August 9, 2017

Breakingviews: Need and Yield Make Cat Bonds Roar

by Breakingviews

Need and yield are making cat bonds roar. Low interest rates and a hunger for uncorrelated returns are fueling investor demand for bonds insuring against hurricanes, pandemics and other catastrophes, pleasing insurers eager to lay off risk. Yields on these instruments have fallen even as issuance has soared. Disaster, if it strikes, may only increase their popularity.In a typical cat bond, an issuing insurer or government agency pays a healthy interest-rate premium to investors over about three years. If a pre-specified event happens, the buyer forfeits some or all of the principle. So if, say, an earthquake above a certain strength rocks Tokyo, a Japanese insurer already has cash on hand to help pay claims quickly.

Increasing comfort with the risks – payouts have been sparse recently – and a dearth of good yield alternatives has encouraged investors to buy these vehicles. It also helps that the various risks covered, ranging from Ebola to hurricanes, have low correlations with each other and other asset prices.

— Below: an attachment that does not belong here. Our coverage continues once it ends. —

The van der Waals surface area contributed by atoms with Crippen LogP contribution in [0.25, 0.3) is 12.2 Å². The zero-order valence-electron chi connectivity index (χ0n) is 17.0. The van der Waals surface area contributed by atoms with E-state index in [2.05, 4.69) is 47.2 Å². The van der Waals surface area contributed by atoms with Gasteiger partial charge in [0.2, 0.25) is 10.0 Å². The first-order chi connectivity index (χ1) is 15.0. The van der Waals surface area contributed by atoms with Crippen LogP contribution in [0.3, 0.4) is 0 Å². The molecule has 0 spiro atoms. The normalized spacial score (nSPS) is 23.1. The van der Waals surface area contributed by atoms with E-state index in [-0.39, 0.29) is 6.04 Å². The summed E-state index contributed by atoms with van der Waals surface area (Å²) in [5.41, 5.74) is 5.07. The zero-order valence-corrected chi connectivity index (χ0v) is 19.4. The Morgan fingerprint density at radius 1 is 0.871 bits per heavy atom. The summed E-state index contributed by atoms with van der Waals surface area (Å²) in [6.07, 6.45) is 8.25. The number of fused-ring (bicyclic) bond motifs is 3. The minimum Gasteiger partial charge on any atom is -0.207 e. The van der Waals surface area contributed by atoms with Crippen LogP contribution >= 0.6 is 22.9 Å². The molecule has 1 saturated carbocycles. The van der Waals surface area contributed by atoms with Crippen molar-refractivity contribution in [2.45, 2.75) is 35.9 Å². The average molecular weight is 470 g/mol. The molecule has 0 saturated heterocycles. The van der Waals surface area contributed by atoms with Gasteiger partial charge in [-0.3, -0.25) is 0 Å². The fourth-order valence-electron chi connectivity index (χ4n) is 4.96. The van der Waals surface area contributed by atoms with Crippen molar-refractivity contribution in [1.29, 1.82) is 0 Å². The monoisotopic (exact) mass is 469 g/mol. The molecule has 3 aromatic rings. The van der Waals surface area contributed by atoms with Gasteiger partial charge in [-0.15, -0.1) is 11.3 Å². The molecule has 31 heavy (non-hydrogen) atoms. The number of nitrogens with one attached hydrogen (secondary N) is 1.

The results are dramatic. Including the World Bank’s latest offering insuring Mexico against hurricane or earthquake damage, over $10 billion of these bonds have been issued in 2017, more than in any previous calendar year. Yet the average rate premium over comparable government benchmarks that investors receive, after adjusting for projected catastrophe losses, has fallen below 2 percentage points from about 3.5 points four years ago, according to Risk Management Solutions.

Yields have risen lately ahead of the North American hurricane season, as they typically do each year, but investors may still be too complacent. The forecast is for more frequent and bigger storms in the Atlantic this year than average. A tropical storm that hit Mexico’s Yucatan peninsula Monday night was expected to become the season’s first hurricane before making a second landfall on the country’s Gulf Coast on Thursday. Bigger storms may be brewing. A repeat of Hurricane Katrina, which devastated New Orleans in 2005, could knock investors hard.

Such an event is unlikely to dent the market, though. Increased coastal development and rising sea levels have made insurers wary of potential losses, and left municipalities covering more of the risk. Both will want to let bondholders take on a greater share of the burden. Buyers probably won’t shy away either. Diversification and high yields provide insurance of their own, and institutions typically invest less than 1 percent of their holdings in the asset class. These instruments look set to remain the cat’s meow.

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